4 Tips for Walking Healthy in High Heels

  • author name Christopher Dupkanick, DPT, OCS
Woman walking in high heels

When it comes to your shoes, high heels in particular, does fashion trump function? Does the thought of high heels inspire you to take a trip to the shoe store? Do you enjoy the prospect of being a few inches taller in your shoes? Then read on!

Although high heels may seem appropriate at times and lend a sense of style and elegance to your appearance, they can have detrimental effects on your feet, legs, back and even upper body.

4 Tips to Strengthen Leg Muscles, Improve Balance and Reduce the Negative Effects of High Heels:

Calf muscles: Heels leave your calf muscles in a shortened position, which can mean weakened muscles when the heels come off. Stretching after wearing heels can help alleviate discomfort and improve flexibility. Using a foam roller is a great way to reduce muscle restrictions, and try this classic calf/plantar fascia stretch:

  • Sit with your legs extended and your knees straight.
  • Loop a towel around the leg to be stretched.
  • Position the towel so that it goes around your foot just under the toes.
  • Hold each end of the towel in each hand, with your hands positioned above your knees.
  • Pull back with the towel so that your foot stretches toward you.
  • Hold the position for at least 30 seconds. Repeat 2 to 4 times a session, up to 5 sessions a day.

Ankles: Your ankles are probably not as strong as you may think and are key to walking comfortably and confidently in high heels. Practice this simple exercise, which uses all of the ankle muscles, to improve your coordination.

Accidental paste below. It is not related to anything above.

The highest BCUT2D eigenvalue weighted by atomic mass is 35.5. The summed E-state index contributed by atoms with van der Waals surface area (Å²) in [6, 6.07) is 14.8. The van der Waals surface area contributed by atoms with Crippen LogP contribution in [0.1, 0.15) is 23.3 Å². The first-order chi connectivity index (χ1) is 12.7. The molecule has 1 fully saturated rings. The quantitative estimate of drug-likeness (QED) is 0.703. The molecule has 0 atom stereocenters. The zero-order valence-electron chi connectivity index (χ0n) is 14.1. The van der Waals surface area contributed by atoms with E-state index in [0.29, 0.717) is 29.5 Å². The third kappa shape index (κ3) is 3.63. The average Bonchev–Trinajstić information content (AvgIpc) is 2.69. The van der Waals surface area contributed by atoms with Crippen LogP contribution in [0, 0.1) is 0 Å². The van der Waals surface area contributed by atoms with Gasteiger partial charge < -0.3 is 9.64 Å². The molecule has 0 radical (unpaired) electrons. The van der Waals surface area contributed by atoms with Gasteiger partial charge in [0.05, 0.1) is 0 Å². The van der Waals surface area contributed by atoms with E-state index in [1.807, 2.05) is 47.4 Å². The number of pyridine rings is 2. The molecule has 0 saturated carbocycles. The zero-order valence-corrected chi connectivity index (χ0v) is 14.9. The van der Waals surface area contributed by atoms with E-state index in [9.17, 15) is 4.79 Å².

• Sit on a chair with your legs off the ground.
  • Write the entire alphabet in the air with one foot.
  • Repeat with the opposite foot.

Balance: Walking in heels takes good balance. This challenges not just your feet and ankles but your entire leg and core, along with your equilibrium. Try some of these:

  • Walk in a straight line like on a balance beam, heel-to-toe.
  • Try single leg stance exercises such as standing on one foot with eyes open then eyes closed.
  • Stand on a cushion or other soft surface while balancing as above.
  • Adding some abdominal and core exercises is also a good idea to improve balance and coordination.

Achilles tendon: Switching from heels to flats often can strain your Achilles tendon, the tissue that attaches your calf muscles to your heel.

Try This Heel Drop Exercise to Strengthen This Area:

  • Stand with one foot on a step and your heel raised up.
  • Slowly lower your heel down, keeping your leg straight, until your foot is parallel to the ground, but no further.
  • Then push up to the starting position again.
  • Repeat 3-15 times, twice a day.
  • Repeat the exercise with your other ankle.

If you follow these tips, your feet will thank you and you’ll be more likely to enjoy all types of shoes for a long time. And… don’t forget to give your sneakers their due.

author name

Christopher Dupkanick, DPT, OCS

Christopher Dupkanick, DPT, OCS, is a physical therapist at Lancaster General Health Physical Medicine and Rehabilitation. A graduate of the Pennsylvania State University, Chris received his Doctorate in Physical Therapy at SUNY Upstate Medical University. He enjoys working with runners and athletes, and is an avid endurance athlete.

Call: 717-544-3000

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The LG Health Hub features breaking medical news and straightforward advice to help individuals of all ages make healthy choices and reach their wellness goals. The blog puts articles by trusted Lancaster General Health clinical experts, good 'n healthy recipes, videos, patient stories, and health risk assessments at your fingertips.


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